The story of how a small government unit developed a simple, clear messaging system — and helped Singapore’s citizens better understand the COVID-19 outbreak.
It’s not just a pandemic — also an infodemic
There are many things we still don’t know about the disease, the virus, and the best course of action. But if there’s one thing we do know for sure it’s that accurate, reliable information is crucial — and communicating it is equally crucial.
We’ve seen in recent times that misinformation can spread like wildfire. As the novel coronavirus pandemic was taking shape, so too was an infodemic. Information was spreading faster than the virus itself, and not all of it was accurate.
Singapore is one of the countries that managed the COVID-19 situation best, at least so far. They quickly understood the power of important communication, and they also understood the importance of using the right channels for this communication.
See, having ministers or presidents hold daily briefings is an excellent start — it’s absolutely crucial in a time of crisis. But it’s not enough.
It can take hours for the information to spread from the politicians to the media, and for the public to finally absorb the information. So instead, the government took to social media.
Of course, using social media in an official fashion is always challenging, so the government asked Open Government Products, its GovTech agency to design a clear and simple solution.
WhatsApp has the highest penetration among social messaging apps in the nation, and it is also the platform that hosts the most misinformation so that’s where the efforts were focused.
Singapore has been using WhatsApp for government updates since October 2019, but the system had never truly been tested, and needed to be tweaked for the purpose.
“While the Ministry of Communications and Information had an existing citizen notification system, it was for a very different use case and not built for this kind of scale and time sensitivity,” says Sarah Espaldon, Operations Marketing Manager from Singapore’s Open Government Products.
Singapore has the added difficulty of having four official languages: Chinese, English, Malay and Tamil. The government used an AI tool to rapidly translate the material from English so that every community can access the information with ease.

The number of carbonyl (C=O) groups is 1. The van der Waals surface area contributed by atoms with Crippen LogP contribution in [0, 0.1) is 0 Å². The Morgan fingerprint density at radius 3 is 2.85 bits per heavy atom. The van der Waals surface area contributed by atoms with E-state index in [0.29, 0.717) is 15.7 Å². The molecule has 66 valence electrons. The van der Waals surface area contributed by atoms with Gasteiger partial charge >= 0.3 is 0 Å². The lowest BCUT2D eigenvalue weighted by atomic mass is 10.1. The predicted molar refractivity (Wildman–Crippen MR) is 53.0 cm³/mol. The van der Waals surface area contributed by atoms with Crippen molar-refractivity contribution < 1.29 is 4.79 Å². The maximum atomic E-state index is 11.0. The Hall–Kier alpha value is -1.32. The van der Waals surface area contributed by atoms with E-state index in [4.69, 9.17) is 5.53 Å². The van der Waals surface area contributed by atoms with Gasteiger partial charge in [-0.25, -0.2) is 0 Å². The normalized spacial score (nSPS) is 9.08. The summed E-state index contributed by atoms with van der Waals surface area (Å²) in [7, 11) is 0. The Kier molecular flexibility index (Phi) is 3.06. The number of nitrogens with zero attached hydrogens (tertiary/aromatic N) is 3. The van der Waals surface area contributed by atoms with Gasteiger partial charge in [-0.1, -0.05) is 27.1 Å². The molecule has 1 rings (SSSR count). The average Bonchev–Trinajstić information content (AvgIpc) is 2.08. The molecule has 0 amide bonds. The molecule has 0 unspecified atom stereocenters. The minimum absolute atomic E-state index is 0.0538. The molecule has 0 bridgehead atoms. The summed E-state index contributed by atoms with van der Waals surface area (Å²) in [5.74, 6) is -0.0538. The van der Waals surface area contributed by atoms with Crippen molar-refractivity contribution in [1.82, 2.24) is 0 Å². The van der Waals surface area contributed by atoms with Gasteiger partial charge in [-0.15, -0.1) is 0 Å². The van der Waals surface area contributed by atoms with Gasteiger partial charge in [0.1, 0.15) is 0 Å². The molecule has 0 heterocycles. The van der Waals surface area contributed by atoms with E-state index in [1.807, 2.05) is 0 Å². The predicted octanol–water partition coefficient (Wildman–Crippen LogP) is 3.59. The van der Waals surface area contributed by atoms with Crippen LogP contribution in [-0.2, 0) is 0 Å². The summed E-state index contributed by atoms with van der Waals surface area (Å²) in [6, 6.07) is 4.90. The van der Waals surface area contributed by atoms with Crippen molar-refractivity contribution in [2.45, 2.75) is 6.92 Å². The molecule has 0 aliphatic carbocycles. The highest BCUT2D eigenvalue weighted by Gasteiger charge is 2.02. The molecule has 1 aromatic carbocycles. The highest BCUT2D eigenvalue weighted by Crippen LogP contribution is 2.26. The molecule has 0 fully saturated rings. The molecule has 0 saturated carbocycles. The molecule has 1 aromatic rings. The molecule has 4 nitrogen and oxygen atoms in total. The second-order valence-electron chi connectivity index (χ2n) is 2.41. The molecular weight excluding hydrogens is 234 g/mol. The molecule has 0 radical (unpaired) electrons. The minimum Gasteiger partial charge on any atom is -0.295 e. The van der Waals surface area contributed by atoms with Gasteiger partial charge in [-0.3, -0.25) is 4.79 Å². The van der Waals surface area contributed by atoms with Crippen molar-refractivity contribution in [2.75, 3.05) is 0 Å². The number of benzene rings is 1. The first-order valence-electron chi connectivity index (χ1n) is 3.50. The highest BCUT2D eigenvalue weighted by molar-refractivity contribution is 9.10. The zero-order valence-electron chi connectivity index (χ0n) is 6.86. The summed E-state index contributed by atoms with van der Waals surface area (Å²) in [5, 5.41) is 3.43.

The AI was quickly trained with medical terms and other specific phrasings that the government might use in its communication. The channel was also extremely easy to sign up for.
The channel sent out regular updates. Under the initial settings, it took several hours to reach the entire subscriber list (which quickly surpassed 500,000 people). But the issue was quickly addressed so that the entire list could receive the updates within 30 minutes.
It’s a simple tool, but having access to a reliable source of information on a channel that people are familiar with should not be underestimated, particularly in challenging times.
This isn’t the first remarkable innovation accomplished by Singapore’s programmers. A month ago, Singapore health tech agency adapted a commercial scanning device into an AI tool to scan crowds of people and see if anyone has high temperature — and they did it within 2 weeks.
It’s important to keep in mind that such solutions need to be culturally appropriate. For instance, the same team has built two other tools to help agencies ensure compliance with the quarantine policies.
“The tool sends out SMSes at randomised timings throughout the day, and participants click on a unique link provided in the SMS which then reports their current location through a web app,” says Li Wei Loh, Product Manager.
It’s hard to see something like this applied in Europe or the US, but an official messaging platform, be it on WhatsApp or something else, can definitely help keep the people informed quickly.
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